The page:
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Table of Contents
ORIGINAL ARTICLE
Year : 2022  |  Volume : 19  |  Issue : 3  |  Page : 471-475

Use of limited hip abduction as a predictor for developmental dysplasia of the hip


Al-Wasity Teaching Hospital for Plastic and Reconstructive Surgery, Baghdad, Al-Rusafa Health Directorate, Ministry of Health and Environment, Baghdad, Iraq

Date of Submission06-Jun-2022
Date of Acceptance28-Jun-2022
Date of Web Publication29-Sep-2022

Correspondence Address:
Bahjat Abdulridha Thabit Al-Saeedy
F.I.B.M.S./Community Medicine
Iraq
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Source of Support: None, Conflict of Interest: None


DOI: 10.4103/MJBL.MJBL_85_22

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  Abstract 

Background: Developmental dysplasia of the hip (DDH) includes multiple abnormalities. Females are more susceptible for DDH. The clinical examination is used for diagnosis, but its sensitivity is generally low. Ultrasound (US) examination identifies DDH in infants younger than 6 months of age. Because of its accessibility and the lack of exposure to radiation, the clinical applications of US in the diagnosis of DDH have expanded, making it the gold standard test for DDH. Objective: This study aimed to measure sensitivity and specificity of limited hip abduction (LHA) as a screening test for the detection of DDH. Materials and Methods: A cross-sectional study including 60 infants were brought to the Al-Wasity Teaching Hospital, Baghdad and Al-Rusafa Health Directorate, Ministry of Health and Environment, Baghdad, Iraq, within the period from January 2020 to October 2020. They were referred by other physicians and clinics or their parents suspected that they have abnormal hip. We excluded infants with associated congenital abnormality such as arthrogryposis or spina bifida. The diagnosis was made by clinical and US examination. The clinical examination included identification of LHA. Data regarding age and gender were recorded and were statistically analyzed. Frequencies and means were used to express data, and the χ2 goodness of fit test and Student’s t-test were used as appropriate to detect significance of difference between frequencies and means. Results: The sensitivity and specificity of unilateral and bilateral LHA were 51.35%, 95.18% and 27.03%, 63.86%, respectively. Conclusion: Unilateral LHA was more sensitive and specific than bilateral.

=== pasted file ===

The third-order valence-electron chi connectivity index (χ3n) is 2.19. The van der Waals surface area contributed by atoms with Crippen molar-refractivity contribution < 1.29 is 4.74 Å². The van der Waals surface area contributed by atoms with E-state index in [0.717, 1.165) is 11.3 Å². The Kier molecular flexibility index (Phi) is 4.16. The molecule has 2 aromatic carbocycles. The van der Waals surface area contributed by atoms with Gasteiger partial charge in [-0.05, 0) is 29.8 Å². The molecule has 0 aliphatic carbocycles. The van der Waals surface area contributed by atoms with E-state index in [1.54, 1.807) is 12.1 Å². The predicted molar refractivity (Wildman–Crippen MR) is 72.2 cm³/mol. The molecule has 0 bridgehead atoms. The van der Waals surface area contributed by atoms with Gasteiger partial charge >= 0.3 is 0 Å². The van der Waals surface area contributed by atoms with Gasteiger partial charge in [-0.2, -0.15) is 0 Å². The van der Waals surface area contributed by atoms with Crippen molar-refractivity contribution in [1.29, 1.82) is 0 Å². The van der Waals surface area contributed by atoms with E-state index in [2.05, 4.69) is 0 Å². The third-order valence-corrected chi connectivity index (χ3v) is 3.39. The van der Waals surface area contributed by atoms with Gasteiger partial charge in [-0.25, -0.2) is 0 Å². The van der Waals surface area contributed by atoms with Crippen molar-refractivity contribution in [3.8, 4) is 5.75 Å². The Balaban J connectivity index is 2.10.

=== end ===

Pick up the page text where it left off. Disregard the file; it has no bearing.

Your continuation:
Keywords: Abduction, developmental dysplasia, hip


How to cite this article:
Al-Saeedy BA, Redah SM. Use of limited hip abduction as a predictor for developmental dysplasia of the hip. Med J Babylon 2022;19:471-5

How to cite this URL:
Al-Saeedy BA, Redah SM. Use of limited hip abduction as a predictor for developmental dysplasia of the hip. Med J Babylon [serial online] 2022 [cited 2022 Dec 9];19:471-5. Available from: https://www.medjbabylon.org/text.asp?2022/19/3/471/357280




  Introduction Top


Developmental dysplasia of the hip (DDH) includes a wide range of abnormalities in the hip. These abnormalities are neonatal instability; acetabular dysplasia; hip subluxation; and true dislocation of the hip.[1],[2],[3] Instability means looseness or laxity within the acetabulum.[4] Dysplasia refers to some morphological changes in the acetabulum, proximal femur, or both, but articular surfaces are concentric in contact.[5] Subluxation means that there is contact between both articular surfaces, but not concentrically. In a true dislocation, there is no contact between the articular surfaces of the proximal femur and acetabulum.[5] Differentiation between these entities is important, because there are differences in its clinical course, treatment, and prognosis. When a child with DDH is presented, it is necessary to decide whether the hip is concentrically reduced. Popular terms such as “congenital dislocation of the hip” or “congenital dysplasia of the hip” are currently used less often because they do not include the developmental aspect of the dysplasia, which is important from a medicolegal point of view.[6]

Causes of DDH include variable proposed factors and theories. The hormonal theory claims that a misbalance between estrogens and progesterone plays a role in DDH, in which it has been demonstrated experimentally that estrogens are protective against dislocation, whereas higher concentrations of progesterone can facilitate dislocation.[7] However, no relationship between DDH and serum concentration of beta-estradiol and relaxin has been demonstrated.[8],[9],[10]

The mechanical theory claims that persistent mechanical stimulation can provoke a deformity, especially during the periods of high growth. The human fetus accomplishes these criteria, because of its plasticity and rapid rate of growth. Any circumstance that exposes the fetus to increased deforming forces is considered suitable for producing a DDH. Some of the risk factors based on the mechanical theory are mechanical restriction before birth (e.g., multiple pregnancies and oligohydramnios)[11] and breech presentation[7] after birth (swaddling, with the hips in an extended and adducted position).[12]

The left hip is more commonly affected than the right, because most of the non-breech newborns have this hip against the mother’s spine, which limit the abduction of that hip.[6] Females and infants with a positive family history of DDH are more susceptible for DDH.[13] Other risk factors include ethnic background, co-existing lower limb, or musculoskeletal deformities.